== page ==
Solar system visibility check

Is it possible solar system visibility check with ground station ?
I’d like to get visible time with range.
Please let me know how to get it.


Hi @gardin68

Welcome to the Orekit forum! :slight_smile:

I’m not sure I understand your question. What do you mean by “solar system”?

Do you want to access time range of local night or day?

Best regards,

Thanks your reply.
Solar system means ce·les·tial propagator.
I want to know jupiter, mars, earth, … orbits.


That’s an interesting problem. I never tried to do it.

The ElevationDetector class is design for satellite visibilities with respect to a ground station. In other words, it is not adapted to your problem. The GroundAtNightDetector could be an interesting work around to try. Its implementation is very close to ElevationDetector. It computes the elevation of the Sun with respect to a ground station to highlight if the station is at day or night. The Sun object used to initialize the detector is represented by a PVCoordinatesProvider. However, all the celestial bodies in Orekit are PVCoordinatesProvider instances. This is the work around.

The g function of the GroundAtNightDetector is positive when ground is at night (i.e.,end of the visibility window) and negative when ground is at day (i.e., start of the visibility window).

Please find below an example :

public class CelestialBodiesVisibility {

    public static void main(String[] args)  {

        // configure Orekit
        final File home       = new File(System.getProperty("user.home"));
        final File orekitData = new File(home, "orekit-data");
        final DataProvidersManager manager = DataContext.getDefault().getDataProvidersManager();
        manager.addProvider(new DirectoryCrawler(orekitData));

        // Earth
        final OneAxisEllipsoid earth = new OneAxisEllipsoid(Constants.WGS84_EARTH_EQUATORIAL_RADIUS,
                                                            FramesFactory.getITRF(IERSConventions.IERS_2010, true));

        // Initial date
        final AbsoluteDate t0 = new AbsoluteDate(2004, 01, 01, 23, 30, 00.000,

        // Location
        final double latitude = 43.6;
        final double longitude = 1.4;
        final double altitude = 0.0;
        final GeodeticPoint location = new GeodeticPoint(FastMath.toRadians(latitude), FastMath.toRadians(longitude), altitude);
        final TopocentricFrame topo  = new TopocentricFrame(earth, location, "topo");

        // Gravitation coefficient
        final double mu =  3.986004415e+14;

        // Inertial frame
        final Frame inertialFrame = FramesFactory.getEME2000();

        // Initial orbit (not really used in that case but mandatory)
        final double a = 24396159; // semi major axis in meters
        final double e = 0.72831215; // eccentricity
        final double i = FastMath.toRadians(7); // inclination
        final double omega = FastMath.toRadians(180); // perigee argument
        final double raan = FastMath.toRadians(261); // right ascention of ascending node
        final double lM = 0; // mean anomaly
        final Orbit initialOrbit = new KeplerianOrbit(a, e, i, omega, raan, lM, PositionAngle.MEAN,
                                                      inertialFrame, t0, mu);

        // Orbit propagator
        final KeplerianPropagator propagator = new KeplerianPropagator(initialOrbit);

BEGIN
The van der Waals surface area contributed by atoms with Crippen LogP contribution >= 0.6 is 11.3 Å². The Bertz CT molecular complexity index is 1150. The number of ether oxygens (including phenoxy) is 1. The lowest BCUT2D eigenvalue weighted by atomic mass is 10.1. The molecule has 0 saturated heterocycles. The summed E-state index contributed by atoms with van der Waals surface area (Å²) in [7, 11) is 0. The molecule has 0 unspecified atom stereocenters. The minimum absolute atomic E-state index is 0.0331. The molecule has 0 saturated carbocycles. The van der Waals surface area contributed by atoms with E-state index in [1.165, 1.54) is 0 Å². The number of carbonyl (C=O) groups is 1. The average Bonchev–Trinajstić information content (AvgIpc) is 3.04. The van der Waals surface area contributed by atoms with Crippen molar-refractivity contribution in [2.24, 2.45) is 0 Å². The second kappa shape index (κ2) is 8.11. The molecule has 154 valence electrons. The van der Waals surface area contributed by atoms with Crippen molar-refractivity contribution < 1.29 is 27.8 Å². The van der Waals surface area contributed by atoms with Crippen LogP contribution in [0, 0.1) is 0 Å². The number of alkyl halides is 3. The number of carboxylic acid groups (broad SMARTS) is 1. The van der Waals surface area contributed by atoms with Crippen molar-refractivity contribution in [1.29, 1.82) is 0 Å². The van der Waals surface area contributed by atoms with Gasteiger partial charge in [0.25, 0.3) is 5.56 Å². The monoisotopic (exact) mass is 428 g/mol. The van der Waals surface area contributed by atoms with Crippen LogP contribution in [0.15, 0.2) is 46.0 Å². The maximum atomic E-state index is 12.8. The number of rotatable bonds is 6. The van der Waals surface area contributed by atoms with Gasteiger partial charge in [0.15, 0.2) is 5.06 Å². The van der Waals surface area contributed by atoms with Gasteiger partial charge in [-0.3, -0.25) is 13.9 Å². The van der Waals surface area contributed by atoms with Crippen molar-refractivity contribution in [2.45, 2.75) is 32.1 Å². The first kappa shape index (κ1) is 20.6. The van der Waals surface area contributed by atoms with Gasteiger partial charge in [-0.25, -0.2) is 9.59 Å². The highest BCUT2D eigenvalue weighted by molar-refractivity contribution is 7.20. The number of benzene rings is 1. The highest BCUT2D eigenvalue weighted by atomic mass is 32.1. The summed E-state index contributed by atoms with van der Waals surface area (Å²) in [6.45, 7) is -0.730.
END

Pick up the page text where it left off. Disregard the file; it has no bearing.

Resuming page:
// Celestial body
        final PVCoordinatesProvider sun = CelestialBodyFactory.getSun();
        //final PVCoordinatesProvider mars = CelestialBodyFactory.getMars();
        //final PVCoordinatesProvider jupiter = CelestialBodyFactory.getJupiter();

        // Initialize detector
        final GroundAtNightDetector detector = new GroundAtNightDetector(topo, sun, FastMath.toRadians(3.0),
                                                                         new EarthITU453AtmosphereRefraction(altitude));
        propagator.addEventDetector(detector.withHandler(new MyHandler()));

        // Propagation


    /** Handler to print start and end of celestial body visibility. */
    private static class MyHandler implements EventHandler<GroundAtNightDetector> {

        private double duration;
        private AbsoluteDate start;
        private AbsoluteDate end;

        /** {@inheritDoc} */
        public Action eventOccurred(final SpacecraftState s,
                                    final GroundAtNightDetector detector,
                                    final boolean increasing) {

            // Check sign of g function
            if (increasing) {

                // End
                end = s.getDate();

                // Duration
                duration = end.durationFrom(start);

                // Night -> End of visibility
                System.out.println("End of visibility: " + end.toString());
                System.out.println("Visibility duration (s): " + duration);

            } else {

                // Start
                start = s.getDate();

                // Day -> Start of visibility
                System.out.println("Start of visibility: " + start.toString());


            return Action.CONTINUE;


A more rigorous solution would be to implement your own detector by extending AbstractDetector class. This detector could be a mix between ElevationDetector and GroundAtNightDetector.

Best regards,

Another option could be to create a Propagator that delegates to a PVCP. That would let you use the existing detectors and step handler treating the celestial body as the satellite. E.g.

class PvcpPropagator extends AbstractAnalyticalPropagator {
  PVCoordinatesProvider pvcp;
  Frame frame;

  protected Orbit propagateOrbit(AbsoluteDate date) {
    return new CartesianOrbit(pvcp.getPVCoordinates(date, frame), frame, date);
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